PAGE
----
Donald Trump's China deal is his hedge against impeachment damage

US President Donald Trump | AP/PTI
Hours before the seven House Democrats managers marched articles of impeachment across the Capitol last week, US President Donald Trump secured what he’s relying on to counter any political damage — a cease-fire in the trade war with China.

With little chance the Republican-controlled Senate will convict him on two articles of impeachment, the greatest danger to Trump is that the proceedings present an unfavorable portrait of the president durable enough to sway Americans against his re-election 10 months later. 

His hedge is the phase-one trade deal with China he signed on Wednesday. By calling a truce in a trade war that has dampened economic growth — historically one of the most powerful engines of support for incumbent presidents — Trump won what he’s counting on as a key element of his case for re-election. 

The signing ceremony coincided with the House vote to formally submit two articles of impeachment to the Senate for a trial, and he pointed out the juxtaposition to some of the GOP lawmakers at the event.

“This is a big celebration. And, by the way, some of the congressmen may have a vote, and I don’t — it’s on the impeachment hoax. So, if you want, you go out and vote,” Trump said to laughter as a delegation from China stood behind him.

It was a bit of stage management to show him at work on the economy just as the impeachment proceedings were about to commence, and he’ll have an opportunity for a repeat performance as the Senate trial is underway when he signs legislation implementing the US-Mexico-Canada trade agreement.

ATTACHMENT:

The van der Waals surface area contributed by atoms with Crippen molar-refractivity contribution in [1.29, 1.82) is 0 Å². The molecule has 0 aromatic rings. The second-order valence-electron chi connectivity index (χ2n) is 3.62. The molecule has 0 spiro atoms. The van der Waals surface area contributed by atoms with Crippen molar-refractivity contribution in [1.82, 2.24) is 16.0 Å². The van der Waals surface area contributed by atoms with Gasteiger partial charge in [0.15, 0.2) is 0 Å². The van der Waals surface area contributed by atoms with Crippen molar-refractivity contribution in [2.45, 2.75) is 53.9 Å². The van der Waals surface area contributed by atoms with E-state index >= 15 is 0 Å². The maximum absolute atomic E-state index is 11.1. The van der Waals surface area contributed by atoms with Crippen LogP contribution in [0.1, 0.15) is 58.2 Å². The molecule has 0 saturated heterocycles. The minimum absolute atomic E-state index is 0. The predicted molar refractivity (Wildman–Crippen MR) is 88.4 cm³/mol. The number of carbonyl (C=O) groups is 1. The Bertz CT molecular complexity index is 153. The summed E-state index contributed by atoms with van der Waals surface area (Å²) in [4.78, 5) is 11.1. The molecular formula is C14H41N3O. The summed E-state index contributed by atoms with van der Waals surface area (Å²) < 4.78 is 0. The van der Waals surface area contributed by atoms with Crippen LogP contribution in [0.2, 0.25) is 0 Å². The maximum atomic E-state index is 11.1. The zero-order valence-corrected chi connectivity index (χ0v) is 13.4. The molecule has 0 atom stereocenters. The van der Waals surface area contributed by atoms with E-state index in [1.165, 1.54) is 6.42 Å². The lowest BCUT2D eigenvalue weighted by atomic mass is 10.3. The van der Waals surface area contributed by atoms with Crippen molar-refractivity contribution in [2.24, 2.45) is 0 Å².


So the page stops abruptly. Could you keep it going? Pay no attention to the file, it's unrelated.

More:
The trade conflict with China has been slowing down the economy just as the stimulus from Trump’s 2017 tax cuts and government spending increases fades, with election-year growth forecast to drop to 1.8 per cent from 2.3 per cent in 2019. Moreover, the tariff dispute has hit manufacturing especially hard, a critical contributor to the economies of Rust-Belt battleground states and even more important in counties that backed Trump in 2016.

Workers’ wages also have started slowing. After inflation, average hourly earnings in December were up only 0.6 per cent from a year earlier. Crucially for Trump, it is the trajectory of the economy that typically matters most for a president’s re-election, so a slowing economy works against him, though, of course, that is better than slipping into recession.

Trump’s standing in the polls has departed from historic norms in tracking the economy, with his job approval rating never topping 46 per cent in the Real Clear Politics average of polls despite a growing economy throughout his presidency. With unemployment low, Democrats have concentrated their fire on economic inequities, including dislocations caused by the trade war. As Trump celebrated the deal, some of the Democratic presidential candidates assailed him for achieving little despite a costly struggle.

“True to form, Trump is getting precious little in return for the significant pain and uncertainty he has imposed on our economy, farmers, and workers,” former Vice President Joe Biden said. The deal “won’t actually resolve the real issues at the heart of the dispute.”

The China accord doesn’t eliminate the negative impact of the trade dispute because Trump is continuing his existing tariffs covering $360 billion a year worth of Chinese goods. 

Those levies reduce economic growth and have particularly hurt manufacturing companies, with US industrial production down 1 per cent over the past year. But the trade deal ends the threat of tit-for-tat tariff escalation and lifts some of the uncertainty businesses have faced. It also promises an immediate stimulus for Trump’s rural supporters through China’s commitment to increase agricultural imports from the US, even if many analysts doubt the Asian nation will reach $40 to $50 billion in annual purchases the president has promised.

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